Two London, Ont. studies receive 2022 Provincial Innovation Fund Awards

Two studies led by researchers at Lawson Health Research Institute and Western University have won prestigious awards in the categories of Innovative Children’s Health Management and Translational Innovation in Transplantation: Improving Donor Organ Availability by the Innovation Fund Provincial Oversight Committee. 

Dr. Naveen Poonai and Dr. Michael Rieder, Scientists at Children’s Health Research Institute, a program of Lawson Health Research Institute, are looking at administering Ketodex (a combination of ketamine and dexmedetomidine) as a light sedative for paediatric patients through the nose. The goal is to avoid intravenous (IV) insertions that can sometimes be painful and technically difficult to perform.

“Research shows that we can do more to improve pain management in children in acute care settings,” explains Dr. Poonai, the primary investigator on the study who is also a Physician in the Children’s Hospital Emergency Department at London Health Sciences Centre (LHSC) and an associate professor at Western University’s Schulich School of Medicine & Dentistry. “If shown to be beneficial, this nasal sedative could help reduce the number of painful intravenous insertions in children who require sedation in the emergency department.” 

The goal is to create a less distressing experience for families and to allow for better care in community settings, which would reduce the need to transfer injured children to larger centres.

“This study builds on work done previously by our group showing that combining the drug ketamine with other medications provides superior pain relief to either drug alone," adds Dr Rieder, a Physician at LHSC’s Children’s Hospital and the CIHR-GSK Chair in Paediatric Clinical Pharmacology at Schulich.

Dr. Naveen Poonai, Dr. Michael Rieder and Dr. Patrick Luke hold their Innovation Fund Award certificates. (Source: AMOSO)
Dr. Naveen Poonai, Dr. Michael Rieder and Dr. Patrick Luke hold their Innovation Fund Award certificates. (Source: AMOSO)

A second study, led by Dr. Patrick Luke, is studying a new method to help protect organs during storage before transplantation by assessing the impact of temperature and the addition of repositioned drugs.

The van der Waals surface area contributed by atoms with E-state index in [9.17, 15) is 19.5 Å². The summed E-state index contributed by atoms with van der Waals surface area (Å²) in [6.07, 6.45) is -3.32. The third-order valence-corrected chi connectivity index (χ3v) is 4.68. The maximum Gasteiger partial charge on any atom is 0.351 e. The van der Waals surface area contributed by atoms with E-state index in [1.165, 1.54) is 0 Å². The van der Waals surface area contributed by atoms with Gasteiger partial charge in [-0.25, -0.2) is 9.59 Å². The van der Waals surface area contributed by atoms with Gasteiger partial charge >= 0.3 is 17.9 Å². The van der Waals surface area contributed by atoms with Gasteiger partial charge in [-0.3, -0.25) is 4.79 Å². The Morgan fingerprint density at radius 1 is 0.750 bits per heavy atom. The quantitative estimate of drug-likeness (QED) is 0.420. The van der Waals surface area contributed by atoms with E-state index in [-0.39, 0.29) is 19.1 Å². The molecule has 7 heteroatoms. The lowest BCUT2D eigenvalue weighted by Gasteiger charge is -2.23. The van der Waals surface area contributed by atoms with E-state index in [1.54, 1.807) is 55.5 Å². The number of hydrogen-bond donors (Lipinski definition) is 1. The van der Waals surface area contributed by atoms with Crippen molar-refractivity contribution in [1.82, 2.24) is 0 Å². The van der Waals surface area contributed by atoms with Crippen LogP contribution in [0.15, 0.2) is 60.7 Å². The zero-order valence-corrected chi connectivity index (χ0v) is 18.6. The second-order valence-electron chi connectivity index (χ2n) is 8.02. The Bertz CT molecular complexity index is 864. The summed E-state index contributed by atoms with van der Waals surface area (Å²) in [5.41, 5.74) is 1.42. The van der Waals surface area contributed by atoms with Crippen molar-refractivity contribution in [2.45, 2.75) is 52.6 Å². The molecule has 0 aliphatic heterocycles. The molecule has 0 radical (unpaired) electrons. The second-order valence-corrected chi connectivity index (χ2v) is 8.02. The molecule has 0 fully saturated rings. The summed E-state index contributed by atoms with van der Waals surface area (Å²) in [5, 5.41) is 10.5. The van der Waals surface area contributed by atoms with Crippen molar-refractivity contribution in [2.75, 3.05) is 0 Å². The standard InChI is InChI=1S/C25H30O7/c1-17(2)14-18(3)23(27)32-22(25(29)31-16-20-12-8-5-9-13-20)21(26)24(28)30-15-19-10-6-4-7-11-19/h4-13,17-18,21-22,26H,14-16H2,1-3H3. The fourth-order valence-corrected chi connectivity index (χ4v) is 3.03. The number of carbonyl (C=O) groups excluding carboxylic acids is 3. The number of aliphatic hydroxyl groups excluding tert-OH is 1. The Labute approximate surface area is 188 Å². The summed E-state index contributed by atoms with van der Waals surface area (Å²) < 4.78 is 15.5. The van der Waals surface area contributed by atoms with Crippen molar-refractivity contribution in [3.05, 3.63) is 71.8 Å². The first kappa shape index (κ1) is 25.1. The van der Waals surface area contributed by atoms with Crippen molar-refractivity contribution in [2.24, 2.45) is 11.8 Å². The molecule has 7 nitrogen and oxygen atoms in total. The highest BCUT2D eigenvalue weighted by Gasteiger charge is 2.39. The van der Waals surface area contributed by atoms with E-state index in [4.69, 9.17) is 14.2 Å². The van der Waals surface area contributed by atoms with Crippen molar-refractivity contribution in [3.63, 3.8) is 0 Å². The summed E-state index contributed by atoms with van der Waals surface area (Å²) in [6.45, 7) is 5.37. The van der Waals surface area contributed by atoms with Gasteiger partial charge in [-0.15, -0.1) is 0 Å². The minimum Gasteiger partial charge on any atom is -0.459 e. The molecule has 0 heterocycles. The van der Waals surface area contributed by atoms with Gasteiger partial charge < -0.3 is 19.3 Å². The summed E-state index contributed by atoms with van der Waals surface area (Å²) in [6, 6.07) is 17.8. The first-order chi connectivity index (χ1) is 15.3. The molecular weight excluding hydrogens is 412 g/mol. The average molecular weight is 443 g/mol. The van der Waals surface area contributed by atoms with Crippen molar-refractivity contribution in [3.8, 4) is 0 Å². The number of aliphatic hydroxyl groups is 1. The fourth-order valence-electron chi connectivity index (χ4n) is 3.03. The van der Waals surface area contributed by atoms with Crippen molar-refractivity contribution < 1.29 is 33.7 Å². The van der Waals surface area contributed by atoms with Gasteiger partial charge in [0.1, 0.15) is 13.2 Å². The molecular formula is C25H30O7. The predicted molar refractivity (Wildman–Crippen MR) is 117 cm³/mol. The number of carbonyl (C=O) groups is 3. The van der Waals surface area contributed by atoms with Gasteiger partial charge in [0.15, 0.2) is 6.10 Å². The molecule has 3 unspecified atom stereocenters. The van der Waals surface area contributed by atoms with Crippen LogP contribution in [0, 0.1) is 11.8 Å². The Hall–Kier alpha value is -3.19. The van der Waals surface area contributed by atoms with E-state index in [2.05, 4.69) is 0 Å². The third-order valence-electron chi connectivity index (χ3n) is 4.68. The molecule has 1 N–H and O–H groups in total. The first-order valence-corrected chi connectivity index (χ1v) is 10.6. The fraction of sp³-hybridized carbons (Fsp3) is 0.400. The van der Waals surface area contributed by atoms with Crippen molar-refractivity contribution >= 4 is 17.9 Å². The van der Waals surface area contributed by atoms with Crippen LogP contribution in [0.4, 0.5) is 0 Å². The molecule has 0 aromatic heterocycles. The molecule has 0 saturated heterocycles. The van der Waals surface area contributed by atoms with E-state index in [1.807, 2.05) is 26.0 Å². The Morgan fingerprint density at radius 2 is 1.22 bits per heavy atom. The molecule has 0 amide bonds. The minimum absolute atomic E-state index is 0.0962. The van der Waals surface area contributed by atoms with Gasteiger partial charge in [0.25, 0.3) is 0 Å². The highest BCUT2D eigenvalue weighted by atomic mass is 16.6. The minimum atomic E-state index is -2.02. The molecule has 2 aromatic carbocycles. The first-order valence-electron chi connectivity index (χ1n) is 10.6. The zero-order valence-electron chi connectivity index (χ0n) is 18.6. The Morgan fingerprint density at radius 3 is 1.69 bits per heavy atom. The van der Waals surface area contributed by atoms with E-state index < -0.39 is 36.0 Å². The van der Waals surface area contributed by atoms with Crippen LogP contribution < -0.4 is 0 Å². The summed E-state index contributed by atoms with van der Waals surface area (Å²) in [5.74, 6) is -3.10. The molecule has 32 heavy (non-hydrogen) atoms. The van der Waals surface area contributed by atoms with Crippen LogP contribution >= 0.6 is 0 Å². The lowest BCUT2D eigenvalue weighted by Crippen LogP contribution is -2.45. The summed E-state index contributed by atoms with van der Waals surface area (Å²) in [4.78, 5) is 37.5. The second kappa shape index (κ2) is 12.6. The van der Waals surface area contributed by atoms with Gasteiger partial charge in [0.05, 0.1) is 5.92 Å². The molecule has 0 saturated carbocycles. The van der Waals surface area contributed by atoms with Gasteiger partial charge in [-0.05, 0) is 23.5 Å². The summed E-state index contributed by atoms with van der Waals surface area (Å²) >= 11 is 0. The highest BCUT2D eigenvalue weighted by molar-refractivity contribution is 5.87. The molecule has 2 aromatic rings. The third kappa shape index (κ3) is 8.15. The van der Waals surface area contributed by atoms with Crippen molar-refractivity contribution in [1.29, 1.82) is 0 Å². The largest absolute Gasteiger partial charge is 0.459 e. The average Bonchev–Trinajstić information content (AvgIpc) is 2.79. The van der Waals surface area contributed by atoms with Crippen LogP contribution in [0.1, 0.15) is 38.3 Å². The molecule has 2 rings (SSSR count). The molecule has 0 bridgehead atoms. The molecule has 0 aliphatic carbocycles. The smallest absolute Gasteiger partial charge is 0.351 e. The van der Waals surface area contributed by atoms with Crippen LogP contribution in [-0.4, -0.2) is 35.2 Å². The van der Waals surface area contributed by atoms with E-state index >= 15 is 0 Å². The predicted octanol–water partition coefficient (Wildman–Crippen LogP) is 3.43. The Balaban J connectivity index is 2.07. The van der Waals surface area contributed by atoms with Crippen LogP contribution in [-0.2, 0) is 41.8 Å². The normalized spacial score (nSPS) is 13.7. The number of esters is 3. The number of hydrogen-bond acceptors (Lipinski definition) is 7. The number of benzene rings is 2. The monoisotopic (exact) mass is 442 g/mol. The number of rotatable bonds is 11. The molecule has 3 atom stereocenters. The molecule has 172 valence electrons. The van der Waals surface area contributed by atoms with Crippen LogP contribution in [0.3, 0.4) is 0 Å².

Instead of putting the organs on ice as is current practice, the study is circulating an oxygenated solution at room temperature. Earlier non-clinical research has shown this can reduce injury, protect from inflammation and improve function. There is hope that this method could improve transplant surgery outcomes, among other benefits.

In addition, the research team “has optimized a system to test drugs and developed a clinically relevant environment in which they could affect the organ,” explains Dr. Luke, who is also a Surgeon in the Department of Medicine at LHSC and a Professor at Schulich. “This could prolong graft survival and ensure organs are preserved long enough to be transplanted to patients in need.”

With the need for kidneys much greater than the number of donors available, organs from higher-risk donors are being used more frequently. 

The two studies combined have been awarded over $210,000. They were nominated by the Academic Medical Organization of Southwestern Ontario (AMOSO) for the 2022 Innovation Fund Awards. 

The Innovation Fund is a joint initiative of the Ministry of Health and the Ontario Medical Association, which has funded over 1,500 projects during the past 13 years.

Media Contact
Amanda Taccone

Communications Consultant & External Relations 
Lawson Health Research Institute
T: 519-685-8500 ext. ext. 64059
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